A reconciliation statement is a document that begins with a company's own record of an account balance, adds and subtracts reconciling items in a set of additional columns, and then uses these adjustments to arrive at the record of the same account held by a third party. The intent of the reconciliation statement is to provide an independent verification of the veracity of the balance in the company account, as well as to clarify the differences between the two versions of the account.
The differences between the two accounts are detailed in the reconciliation statement, which makes it easier to determine which of the reconciling items may be invalid and in need of adjustment. Reconciliation statements are an extremely useful tool for both internal and external auditors. External auditors will likely want to use internally-prepared reconcilation statements as part of their auditing procedures, since the statements allow them to focus on reconciling items, especially in large-balance accounts that are materially significant components of the financial statements.
Reconciliation statements are commonly constructed in the following situations:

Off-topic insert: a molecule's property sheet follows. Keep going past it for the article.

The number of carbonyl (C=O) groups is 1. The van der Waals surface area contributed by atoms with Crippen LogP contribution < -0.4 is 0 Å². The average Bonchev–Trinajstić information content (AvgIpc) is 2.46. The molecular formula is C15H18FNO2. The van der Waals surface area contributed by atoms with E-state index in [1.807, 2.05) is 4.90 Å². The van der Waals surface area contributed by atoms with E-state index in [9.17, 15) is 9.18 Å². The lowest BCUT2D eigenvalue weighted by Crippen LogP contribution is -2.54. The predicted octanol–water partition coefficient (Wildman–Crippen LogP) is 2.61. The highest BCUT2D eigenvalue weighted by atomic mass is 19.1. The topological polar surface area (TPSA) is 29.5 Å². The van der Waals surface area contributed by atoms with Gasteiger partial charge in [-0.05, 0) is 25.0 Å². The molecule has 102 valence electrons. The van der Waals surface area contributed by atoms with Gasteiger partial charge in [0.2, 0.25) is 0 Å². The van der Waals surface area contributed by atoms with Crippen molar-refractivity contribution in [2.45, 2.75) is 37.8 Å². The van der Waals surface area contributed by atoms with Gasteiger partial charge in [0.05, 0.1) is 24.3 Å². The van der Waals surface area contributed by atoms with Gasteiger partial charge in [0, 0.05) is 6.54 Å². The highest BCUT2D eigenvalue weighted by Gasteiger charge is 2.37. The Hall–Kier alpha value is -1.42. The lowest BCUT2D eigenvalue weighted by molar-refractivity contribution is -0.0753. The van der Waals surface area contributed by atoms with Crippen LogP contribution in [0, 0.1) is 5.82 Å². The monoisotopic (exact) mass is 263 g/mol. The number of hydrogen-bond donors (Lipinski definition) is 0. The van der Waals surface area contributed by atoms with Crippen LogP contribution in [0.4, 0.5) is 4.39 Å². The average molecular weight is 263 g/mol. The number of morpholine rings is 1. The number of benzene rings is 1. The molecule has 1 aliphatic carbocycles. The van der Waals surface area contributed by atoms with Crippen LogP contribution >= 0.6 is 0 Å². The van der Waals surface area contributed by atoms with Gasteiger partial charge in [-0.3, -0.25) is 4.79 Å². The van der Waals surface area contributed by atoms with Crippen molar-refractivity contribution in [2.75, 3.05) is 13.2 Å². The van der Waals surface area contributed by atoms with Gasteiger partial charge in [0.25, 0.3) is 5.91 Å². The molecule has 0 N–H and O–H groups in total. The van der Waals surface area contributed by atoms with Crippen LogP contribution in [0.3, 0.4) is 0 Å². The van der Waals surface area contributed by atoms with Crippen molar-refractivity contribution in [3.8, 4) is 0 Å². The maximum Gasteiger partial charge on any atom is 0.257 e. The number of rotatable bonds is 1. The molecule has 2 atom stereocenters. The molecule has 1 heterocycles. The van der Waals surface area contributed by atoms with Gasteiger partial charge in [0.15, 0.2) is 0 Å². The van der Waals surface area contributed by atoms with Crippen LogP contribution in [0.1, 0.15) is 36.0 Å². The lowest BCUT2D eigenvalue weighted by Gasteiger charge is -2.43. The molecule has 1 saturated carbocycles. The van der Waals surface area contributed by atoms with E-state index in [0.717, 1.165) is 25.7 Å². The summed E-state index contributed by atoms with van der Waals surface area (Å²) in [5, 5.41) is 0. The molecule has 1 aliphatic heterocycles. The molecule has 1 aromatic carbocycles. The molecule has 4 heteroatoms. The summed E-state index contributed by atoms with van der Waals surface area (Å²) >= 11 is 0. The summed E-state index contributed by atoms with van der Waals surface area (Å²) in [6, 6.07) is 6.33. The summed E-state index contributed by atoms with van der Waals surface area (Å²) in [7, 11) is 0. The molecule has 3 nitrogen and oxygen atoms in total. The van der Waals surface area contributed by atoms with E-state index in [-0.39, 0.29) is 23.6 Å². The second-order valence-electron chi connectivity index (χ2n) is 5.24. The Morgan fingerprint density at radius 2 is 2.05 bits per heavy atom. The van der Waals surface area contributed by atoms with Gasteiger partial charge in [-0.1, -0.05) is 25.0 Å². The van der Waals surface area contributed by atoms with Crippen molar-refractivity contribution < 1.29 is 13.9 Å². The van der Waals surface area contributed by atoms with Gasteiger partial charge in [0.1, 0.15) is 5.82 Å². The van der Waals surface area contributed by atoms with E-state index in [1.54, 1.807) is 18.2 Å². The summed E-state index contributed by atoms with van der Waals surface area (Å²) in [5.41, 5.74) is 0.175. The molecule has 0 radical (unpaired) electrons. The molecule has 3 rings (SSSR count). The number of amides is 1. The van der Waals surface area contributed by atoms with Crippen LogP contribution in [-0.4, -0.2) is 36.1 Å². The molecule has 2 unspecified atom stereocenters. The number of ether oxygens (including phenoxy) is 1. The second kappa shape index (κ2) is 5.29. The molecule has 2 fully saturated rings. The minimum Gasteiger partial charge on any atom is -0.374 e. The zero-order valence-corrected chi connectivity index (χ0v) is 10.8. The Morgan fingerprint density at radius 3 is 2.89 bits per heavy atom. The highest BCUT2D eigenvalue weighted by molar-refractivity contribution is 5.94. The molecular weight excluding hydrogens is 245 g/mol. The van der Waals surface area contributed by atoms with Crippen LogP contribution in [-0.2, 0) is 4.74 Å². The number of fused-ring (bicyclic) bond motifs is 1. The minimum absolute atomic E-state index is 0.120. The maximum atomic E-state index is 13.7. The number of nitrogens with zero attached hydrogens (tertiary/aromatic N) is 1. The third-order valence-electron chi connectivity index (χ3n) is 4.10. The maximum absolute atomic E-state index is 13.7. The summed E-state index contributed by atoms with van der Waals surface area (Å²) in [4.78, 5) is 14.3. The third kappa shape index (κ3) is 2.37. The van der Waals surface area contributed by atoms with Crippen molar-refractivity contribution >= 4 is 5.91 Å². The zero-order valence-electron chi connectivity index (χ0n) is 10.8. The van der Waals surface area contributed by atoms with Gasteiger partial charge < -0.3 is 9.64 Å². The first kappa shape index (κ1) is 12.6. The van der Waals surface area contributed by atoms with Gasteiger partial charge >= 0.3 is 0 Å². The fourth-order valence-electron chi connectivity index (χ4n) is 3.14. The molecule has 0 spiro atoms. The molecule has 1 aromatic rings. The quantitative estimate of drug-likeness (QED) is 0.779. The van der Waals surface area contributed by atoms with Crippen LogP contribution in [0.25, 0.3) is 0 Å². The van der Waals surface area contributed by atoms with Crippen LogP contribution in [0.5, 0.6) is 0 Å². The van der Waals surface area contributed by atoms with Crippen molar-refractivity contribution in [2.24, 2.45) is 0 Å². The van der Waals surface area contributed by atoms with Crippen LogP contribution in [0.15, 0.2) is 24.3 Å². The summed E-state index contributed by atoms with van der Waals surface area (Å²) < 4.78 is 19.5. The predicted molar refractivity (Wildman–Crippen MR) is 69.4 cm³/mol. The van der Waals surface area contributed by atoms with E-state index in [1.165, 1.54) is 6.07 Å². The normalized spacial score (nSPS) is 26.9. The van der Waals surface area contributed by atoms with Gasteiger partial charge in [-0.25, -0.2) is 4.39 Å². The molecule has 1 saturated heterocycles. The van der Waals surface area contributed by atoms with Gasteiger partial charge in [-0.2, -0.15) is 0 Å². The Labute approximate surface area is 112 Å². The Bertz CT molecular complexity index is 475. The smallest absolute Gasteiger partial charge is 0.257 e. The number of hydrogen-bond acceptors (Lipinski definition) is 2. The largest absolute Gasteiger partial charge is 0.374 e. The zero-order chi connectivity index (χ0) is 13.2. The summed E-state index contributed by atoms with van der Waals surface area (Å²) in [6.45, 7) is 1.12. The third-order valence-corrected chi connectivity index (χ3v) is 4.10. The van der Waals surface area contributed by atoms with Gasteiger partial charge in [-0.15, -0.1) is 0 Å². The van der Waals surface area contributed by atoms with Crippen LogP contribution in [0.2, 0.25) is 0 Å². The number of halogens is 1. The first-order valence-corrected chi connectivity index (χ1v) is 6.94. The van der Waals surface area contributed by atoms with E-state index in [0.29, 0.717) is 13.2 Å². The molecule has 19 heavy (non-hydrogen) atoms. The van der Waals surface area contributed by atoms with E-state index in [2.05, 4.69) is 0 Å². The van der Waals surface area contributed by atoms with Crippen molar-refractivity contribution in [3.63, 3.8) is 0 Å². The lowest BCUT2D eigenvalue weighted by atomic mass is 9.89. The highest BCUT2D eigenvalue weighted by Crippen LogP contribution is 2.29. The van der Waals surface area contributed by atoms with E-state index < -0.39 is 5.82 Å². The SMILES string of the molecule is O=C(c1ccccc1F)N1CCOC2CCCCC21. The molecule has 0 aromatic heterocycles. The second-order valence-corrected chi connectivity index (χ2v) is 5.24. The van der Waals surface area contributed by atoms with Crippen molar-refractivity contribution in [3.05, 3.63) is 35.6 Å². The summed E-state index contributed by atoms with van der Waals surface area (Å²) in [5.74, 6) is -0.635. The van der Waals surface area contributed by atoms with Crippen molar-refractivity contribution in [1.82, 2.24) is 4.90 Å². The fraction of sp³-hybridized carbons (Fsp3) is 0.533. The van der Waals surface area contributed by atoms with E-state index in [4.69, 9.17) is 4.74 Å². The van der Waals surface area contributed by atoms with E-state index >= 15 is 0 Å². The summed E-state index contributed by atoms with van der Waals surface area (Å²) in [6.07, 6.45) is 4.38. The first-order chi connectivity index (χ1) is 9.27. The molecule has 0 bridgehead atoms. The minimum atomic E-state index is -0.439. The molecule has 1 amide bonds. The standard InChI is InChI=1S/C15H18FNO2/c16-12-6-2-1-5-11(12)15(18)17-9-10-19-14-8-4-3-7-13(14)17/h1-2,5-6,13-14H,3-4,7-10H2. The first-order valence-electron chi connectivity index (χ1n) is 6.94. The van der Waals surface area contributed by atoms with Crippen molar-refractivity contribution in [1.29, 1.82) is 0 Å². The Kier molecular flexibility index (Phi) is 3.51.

- Bank accounts. The bank reconciliation compares the balances between a company's version of its cash balance and the bank's version, typically with many reconciling items for such items as deposits in transit and uncashed checks. This reconciliation is typically provided as a module within a company's accounting software.
- Debt accounts. The debt reconciliation compares the debt amounts outstanding according to the company and its lender. There can be differences requiring reconciliation when the company pays the lender, and the lender has not yet recorded the payment in its books.
- Accounts receivable. The receivables reconciliation is usually constructed on an informal basis for individual customers, and compares their version of outstanding receivable balances to the company's version.
- Accounts payable. The payables reconciliation is also usually constructed on an informal basis by individual supplier, and compares their version of outstanding payable balances to the company's version.
At a minimum, reconciliation statements are useful for noting timing differences in when the same transaction is recorded by both parties to a transaction. The statements are even more useful for clarifying substantial differences between the amounts recorded for a transaction, which may require adjustments by either party to modify their recorded balances.